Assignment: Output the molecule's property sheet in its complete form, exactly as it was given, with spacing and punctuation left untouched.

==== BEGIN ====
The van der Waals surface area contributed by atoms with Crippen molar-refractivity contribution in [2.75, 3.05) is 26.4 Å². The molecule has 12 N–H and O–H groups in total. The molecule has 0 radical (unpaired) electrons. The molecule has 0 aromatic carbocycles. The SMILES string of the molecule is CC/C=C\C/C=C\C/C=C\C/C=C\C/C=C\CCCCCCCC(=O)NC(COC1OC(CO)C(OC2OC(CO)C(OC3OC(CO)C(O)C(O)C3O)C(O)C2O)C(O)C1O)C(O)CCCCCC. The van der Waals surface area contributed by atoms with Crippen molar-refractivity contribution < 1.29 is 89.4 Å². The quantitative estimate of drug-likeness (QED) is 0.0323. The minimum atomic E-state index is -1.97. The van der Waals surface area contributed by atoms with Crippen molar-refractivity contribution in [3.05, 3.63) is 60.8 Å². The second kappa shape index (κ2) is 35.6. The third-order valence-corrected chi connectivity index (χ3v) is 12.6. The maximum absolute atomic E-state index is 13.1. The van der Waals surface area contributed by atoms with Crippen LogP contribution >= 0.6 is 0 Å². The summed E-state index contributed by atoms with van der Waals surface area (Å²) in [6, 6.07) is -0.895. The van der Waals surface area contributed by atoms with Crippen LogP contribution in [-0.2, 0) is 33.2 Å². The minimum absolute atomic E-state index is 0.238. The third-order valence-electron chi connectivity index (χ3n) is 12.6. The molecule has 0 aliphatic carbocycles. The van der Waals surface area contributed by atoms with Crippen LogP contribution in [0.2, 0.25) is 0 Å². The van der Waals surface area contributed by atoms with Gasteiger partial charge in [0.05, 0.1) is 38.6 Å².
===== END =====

The van der Waals surface area contributed by atoms with Crippen molar-refractivity contribution in [2.75, 3.05) is 26.4 Å². The molecule has 12 N–H and O–H groups in total. The molecule has 0 radical (unpaired) electrons. The molecule has 0 aromatic carbocycles. The SMILES string of the molecule is CC/C=C\C/C=C\C/C=C\C/C=C\C/C=C\CCCCCCCC(=O)NC(COC1OC(CO)C(OC2OC(CO)C(OC3OC(CO)C(O)C(O)C3O)C(O)C2O)C(O)C1O)C(O)CCCCCC. The van der Waals surface area contributed by atoms with Crippen molar-refractivity contribution < 1.29 is 89.4 Å². The quantitative estimate of drug-likeness (QED) is 0.0323. The minimum atomic E-state index is -1.97. The van der Waals surface area contributed by atoms with Crippen molar-refractivity contribution in [3.05, 3.63) is 60.8 Å². The second kappa shape index (κ2) is 35.6. The third-order valence-corrected chi connectivity index (χ3v) is 12.6. The maximum absolute atomic E-state index is 13.1. The van der Waals surface area contributed by atoms with Crippen LogP contribution >= 0.6 is 0 Å². The summed E-state index contributed by atoms with van der Waals surface area (Å²) in [6, 6.07) is -0.895. The van der Waals surface area contributed by atoms with Crippen LogP contribution in [-0.2, 0) is 33.2 Å². The minimum absolute atomic E-state index is 0.238. The third-order valence-electron chi connectivity index (χ3n) is 12.6. The molecule has 0 aliphatic carbocycles. The van der Waals surface area contributed by atoms with Crippen LogP contribution in [0.2, 0.25) is 0 Å². The van der Waals surface area contributed by atoms with Gasteiger partial charge in [0.05, 0.1) is 38.6 Å².